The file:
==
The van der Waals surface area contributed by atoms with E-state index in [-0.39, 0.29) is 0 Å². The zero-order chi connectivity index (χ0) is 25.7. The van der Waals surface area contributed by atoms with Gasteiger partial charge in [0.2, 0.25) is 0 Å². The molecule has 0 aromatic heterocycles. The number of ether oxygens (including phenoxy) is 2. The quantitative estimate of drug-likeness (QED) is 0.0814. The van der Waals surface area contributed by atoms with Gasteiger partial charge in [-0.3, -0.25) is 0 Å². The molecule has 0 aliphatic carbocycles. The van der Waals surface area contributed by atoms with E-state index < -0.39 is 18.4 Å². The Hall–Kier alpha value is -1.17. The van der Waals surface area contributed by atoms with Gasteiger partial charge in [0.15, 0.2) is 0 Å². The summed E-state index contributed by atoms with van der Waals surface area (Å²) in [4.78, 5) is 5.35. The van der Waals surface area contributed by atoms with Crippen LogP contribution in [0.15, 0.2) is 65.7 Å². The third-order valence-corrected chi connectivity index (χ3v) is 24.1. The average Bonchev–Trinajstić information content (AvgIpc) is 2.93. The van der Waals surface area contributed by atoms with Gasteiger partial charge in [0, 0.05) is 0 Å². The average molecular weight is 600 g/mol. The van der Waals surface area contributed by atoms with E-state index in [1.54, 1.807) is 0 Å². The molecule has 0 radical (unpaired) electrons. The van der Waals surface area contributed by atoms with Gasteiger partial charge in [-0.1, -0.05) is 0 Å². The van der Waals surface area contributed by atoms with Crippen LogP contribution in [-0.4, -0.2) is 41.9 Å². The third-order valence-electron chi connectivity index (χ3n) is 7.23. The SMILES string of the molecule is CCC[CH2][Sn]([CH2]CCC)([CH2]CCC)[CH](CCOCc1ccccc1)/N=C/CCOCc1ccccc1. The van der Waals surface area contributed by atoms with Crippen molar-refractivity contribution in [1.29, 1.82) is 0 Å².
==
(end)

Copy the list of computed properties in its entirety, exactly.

The van der Waals surface area contributed by atoms with E-state index in [-0.39, 0.29) is 0 Å². The zero-order chi connectivity index (χ0) is 25.7. The van der Waals surface area contributed by atoms with Gasteiger partial charge in [0.2, 0.25) is 0 Å². The molecule has 0 aromatic heterocycles. The number of ether oxygens (including phenoxy) is 2. The quantitative estimate of drug-likeness (QED) is 0.0814. The van der Waals surface area contributed by atoms with Gasteiger partial charge in [-0.3, -0.25) is 0 Å². The molecule has 0 aliphatic carbocycles. The van der Waals surface area contributed by atoms with E-state index < -0.39 is 18.4 Å². The Hall–Kier alpha value is -1.17. The van der Waals surface area contributed by atoms with Gasteiger partial charge in [0.15, 0.2) is 0 Å². The summed E-state index contributed by atoms with van der Waals surface area (Å²) in [4.78, 5) is 5.35. The van der Waals surface area contributed by atoms with Crippen LogP contribution in [0.15, 0.2) is 65.7 Å². The third-order valence-corrected chi connectivity index (χ3v) is 24.1. The average Bonchev–Trinajstić information content (AvgIpc) is 2.93. The van der Waals surface area contributed by atoms with Gasteiger partial charge in [0, 0.05) is 0 Å². The average molecular weight is 600 g/mol. The van der Waals surface area contributed by atoms with E-state index in [1.54, 1.807) is 0 Å². The molecule has 0 radical (unpaired) electrons. The van der Waals surface area contributed by atoms with Gasteiger partial charge in [-0.1, -0.05) is 0 Å². The van der Waals surface area contributed by atoms with Crippen LogP contribution in [-0.4, -0.2) is 41.9 Å². The third-order valence-electron chi connectivity index (χ3n) is 7.23. The SMILES string of the molecule is CCC[CH2][Sn]([CH2]CCC)([CH2]CCC)[CH](CCOCc1ccccc1)/N=C/CCOCc1ccccc1. The van der Waals surface area contributed by atoms with Crippen molar-refractivity contribution in [1.29, 1.82) is 0 Å².